How a small frigid moon way out where Saturn orbits -- a moon only 300 miles or so across -- can have an underground ocean and geysers is still a puzzle, but it shows us that we should not take even the smaller moons in the outer solar system for granted.

As always, you can see the pictures in more detail if you click on them.  For more information on the Cassini mission, see: 

Sunday, October 18, 2015

My First Science Fiction Story Published

As some of you know, I have long enjoyed science fiction, both as fascinating reading and also as a nice addition to my introductory astronomy classes. For 30 years, I also kept a diary of science fiction ideas that occurred to me, and might make the basis of good stories.
In the last year or two, I have joined a writing group and am trying to create some SF short stories of my own. I have a full bulletin board of eloquent rejection slips from some of the finest science fiction magazines in print (as, I gather, all beginning writers must collect,) But now, one of my stories has been published, in a Mars-theme anthology called "Building Red," from a small independent press in St. Louis called Walrus Publishing (and the book is available on Amazon:…/…/1940442079 )
The story, based on a real discovery about Mars, takes place in part inside a cave on the flanks of one of the four giant volcanoes on Mars' equatorial bulge. Instead of the sanitized, squeaky-clean NASA version of a future Mars colony, I tried to imagine one that's crowded, smelly, and has its share of loners and misfits.
The story is entitled "The Cave in Arsia Mons" and it appears together with Mars stories by a number of writers, some of whom have a longer publishing record in SF than I do.

More generally, for a topical index to science fiction stories that have good astronomy in them, see my web page at: 

Sunday, October 11, 2015

Blue Skies on Pluto

The New Horizons team just released a great new image of Pluto in front of the Sun. If Pluto had no atmosphere, it would just have blocked the Sun's light for the camera. But Pluto's thin (but significant) atmosphere scatters blue light more than red, just like Earth's air does, and so we can glimpse blue skies (or at least blue haze) around Pluto in the picture.

The haze layers in Pluto's atmosphere (seen more clearly in the black and white photo below) are made of slightly larger particles than Earth's haze layers, a kind of alien soot.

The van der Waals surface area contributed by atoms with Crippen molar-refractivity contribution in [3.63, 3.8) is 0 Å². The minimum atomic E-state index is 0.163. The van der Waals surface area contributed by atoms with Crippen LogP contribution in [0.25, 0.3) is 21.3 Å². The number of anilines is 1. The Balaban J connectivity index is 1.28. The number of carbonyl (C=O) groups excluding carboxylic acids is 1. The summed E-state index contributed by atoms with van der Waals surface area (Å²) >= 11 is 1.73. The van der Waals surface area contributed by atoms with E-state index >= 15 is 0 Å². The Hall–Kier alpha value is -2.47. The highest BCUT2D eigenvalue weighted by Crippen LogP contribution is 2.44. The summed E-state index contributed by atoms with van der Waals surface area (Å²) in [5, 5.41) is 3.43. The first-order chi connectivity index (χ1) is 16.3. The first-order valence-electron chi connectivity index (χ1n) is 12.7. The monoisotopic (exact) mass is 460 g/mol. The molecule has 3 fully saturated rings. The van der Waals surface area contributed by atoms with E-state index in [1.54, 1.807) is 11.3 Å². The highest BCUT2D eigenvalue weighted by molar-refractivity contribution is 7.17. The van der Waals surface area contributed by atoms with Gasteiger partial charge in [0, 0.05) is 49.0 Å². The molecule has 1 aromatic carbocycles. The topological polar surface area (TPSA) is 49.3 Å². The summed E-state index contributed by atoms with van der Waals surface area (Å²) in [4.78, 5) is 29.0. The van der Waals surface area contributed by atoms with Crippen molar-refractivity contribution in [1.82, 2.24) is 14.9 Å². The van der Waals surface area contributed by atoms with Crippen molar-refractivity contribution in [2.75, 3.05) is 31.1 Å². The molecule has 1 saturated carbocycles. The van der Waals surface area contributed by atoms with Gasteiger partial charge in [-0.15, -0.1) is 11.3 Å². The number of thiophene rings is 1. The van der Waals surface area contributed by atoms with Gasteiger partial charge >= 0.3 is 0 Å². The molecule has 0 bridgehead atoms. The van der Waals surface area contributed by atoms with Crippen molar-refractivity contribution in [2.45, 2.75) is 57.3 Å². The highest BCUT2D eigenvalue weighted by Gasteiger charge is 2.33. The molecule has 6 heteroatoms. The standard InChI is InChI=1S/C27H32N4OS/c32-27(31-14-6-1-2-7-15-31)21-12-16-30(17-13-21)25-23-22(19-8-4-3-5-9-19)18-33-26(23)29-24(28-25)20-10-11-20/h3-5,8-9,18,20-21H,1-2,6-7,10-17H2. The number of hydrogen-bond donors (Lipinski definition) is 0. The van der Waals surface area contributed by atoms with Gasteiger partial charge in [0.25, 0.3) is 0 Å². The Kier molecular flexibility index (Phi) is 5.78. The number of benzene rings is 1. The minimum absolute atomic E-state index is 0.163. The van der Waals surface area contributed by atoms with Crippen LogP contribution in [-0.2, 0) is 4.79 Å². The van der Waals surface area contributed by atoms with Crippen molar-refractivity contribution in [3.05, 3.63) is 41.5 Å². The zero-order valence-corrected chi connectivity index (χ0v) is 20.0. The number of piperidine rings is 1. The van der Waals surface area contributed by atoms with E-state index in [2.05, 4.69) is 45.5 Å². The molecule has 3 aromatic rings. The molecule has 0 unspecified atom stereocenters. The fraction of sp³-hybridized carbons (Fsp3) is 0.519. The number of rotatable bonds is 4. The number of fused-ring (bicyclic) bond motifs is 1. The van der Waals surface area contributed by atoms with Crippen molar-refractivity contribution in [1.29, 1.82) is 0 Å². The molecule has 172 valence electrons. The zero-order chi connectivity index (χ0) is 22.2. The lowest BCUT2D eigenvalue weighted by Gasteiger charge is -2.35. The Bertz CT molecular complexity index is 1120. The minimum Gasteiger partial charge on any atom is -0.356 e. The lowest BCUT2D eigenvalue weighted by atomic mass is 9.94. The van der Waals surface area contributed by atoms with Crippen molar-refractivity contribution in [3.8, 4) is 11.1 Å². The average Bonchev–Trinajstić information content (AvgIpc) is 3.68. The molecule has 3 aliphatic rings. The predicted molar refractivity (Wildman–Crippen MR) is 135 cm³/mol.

The lower image, showing Pluto at sunset, shows how the haze has several layers in it. The atmosphere is a thin mixture of nitrogen, carbon monoxide, and methane. Not a place where you want to (or can) take a deep breath! Astronomers think the atmosphere of Pluto is a bit thicker when it's closer to the Sun in its 250-year orbit, and then freezes out when it moves away from the distant sun for most of its plutonian year.

Also on the lower image, you can see the contrast between the mountainous higher lands on Pluto, and then in the middle of the picture, the smoother frozen plains that interrupt them. Only about 10% of the images and data have been sent back by New Horizons so far, so we have much more to learn about the little planet we visited briefly in July.

(As always, click on the photos, to see more detailed versions. Feel free to pass the pictures and information on, if you like them.)

Sunday, October 4, 2015

"The Martian" and Other News of the Solar System

If you've seen, read, or heard about "The Martian" film or novel, you may know that it's a story by an engineer about survival on Mars. If you'd like some background on how author Andy Weir tried to make the story realistic, using known science, check out his talk at NASA's Ames Research Center at:

The image accompanying this post is a selfie of a real "martian" -- the Curiosity Rover on Mars, which took the pictures from which this great Mars image was assembled in August. If you click on the picture, you get a bigger version.

For a listing of other Mars science fiction stories with reasonable astronomy, you can download my one-page resource guide at:

A fantastic new image and movie of Pluto's giant moon Charon (with its mysterious red polar cap) can now be seen at: 

For those of you who are in the Northern California area, or have friends there, there are two exciting events coming up this week: